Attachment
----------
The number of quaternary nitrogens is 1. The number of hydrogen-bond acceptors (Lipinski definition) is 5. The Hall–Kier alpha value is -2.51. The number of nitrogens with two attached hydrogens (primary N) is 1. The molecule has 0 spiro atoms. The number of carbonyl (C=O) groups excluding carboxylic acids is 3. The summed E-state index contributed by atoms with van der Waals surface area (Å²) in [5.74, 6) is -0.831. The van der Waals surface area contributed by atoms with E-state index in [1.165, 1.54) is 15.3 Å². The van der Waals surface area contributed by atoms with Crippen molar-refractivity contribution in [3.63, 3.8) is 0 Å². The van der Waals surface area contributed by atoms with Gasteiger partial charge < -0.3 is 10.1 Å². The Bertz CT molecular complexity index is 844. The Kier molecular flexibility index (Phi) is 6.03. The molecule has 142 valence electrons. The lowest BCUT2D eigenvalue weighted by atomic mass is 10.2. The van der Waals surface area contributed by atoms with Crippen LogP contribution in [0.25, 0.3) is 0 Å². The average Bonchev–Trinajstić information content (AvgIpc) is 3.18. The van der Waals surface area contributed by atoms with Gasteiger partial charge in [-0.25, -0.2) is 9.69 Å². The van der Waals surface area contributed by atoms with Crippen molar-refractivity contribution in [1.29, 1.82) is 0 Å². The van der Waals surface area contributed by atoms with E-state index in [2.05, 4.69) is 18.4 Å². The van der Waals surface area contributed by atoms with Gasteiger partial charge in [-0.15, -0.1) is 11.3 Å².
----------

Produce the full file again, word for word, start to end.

The number of quaternary nitrogens is 1. The number of hydrogen-bond acceptors (Lipinski definition) is 5. The Hall–Kier alpha value is -2.51. The number of nitrogens with two attached hydrogens (primary N) is 1. The molecule has 0 spiro atoms. The number of carbonyl (C=O) groups excluding carboxylic acids is 3. The summed E-state index contributed by atoms with van der Waals surface area (Å²) in [5.74, 6) is -0.831. The van der Waals surface area contributed by atoms with E-state index in [1.165, 1.54) is 15.3 Å². The van der Waals surface area contributed by atoms with Crippen molar-refractivity contribution in [3.63, 3.8) is 0 Å². The van der Waals surface area contributed by atoms with Gasteiger partial charge < -0.3 is 10.1 Å². The Bertz CT molecular complexity index is 844. The Kier molecular flexibility index (Phi) is 6.03. The molecule has 142 valence electrons. The lowest BCUT2D eigenvalue weighted by atomic mass is 10.2. The van der Waals surface area contributed by atoms with Crippen LogP contribution in [0.25, 0.3) is 0 Å². The average Bonchev–Trinajstić information content (AvgIpc) is 3.18. The van der Waals surface area contributed by atoms with Gasteiger partial charge in [-0.25, -0.2) is 9.69 Å². The van der Waals surface area contributed by atoms with Crippen molar-refractivity contribution in [1.29, 1.82) is 0 Å². The van der Waals surface area contributed by atoms with E-state index in [2.05, 4.69) is 18.4 Å². The van der Waals surface area contributed by atoms with Gasteiger partial charge in [-0.15, -0.1) is 11.3 Å².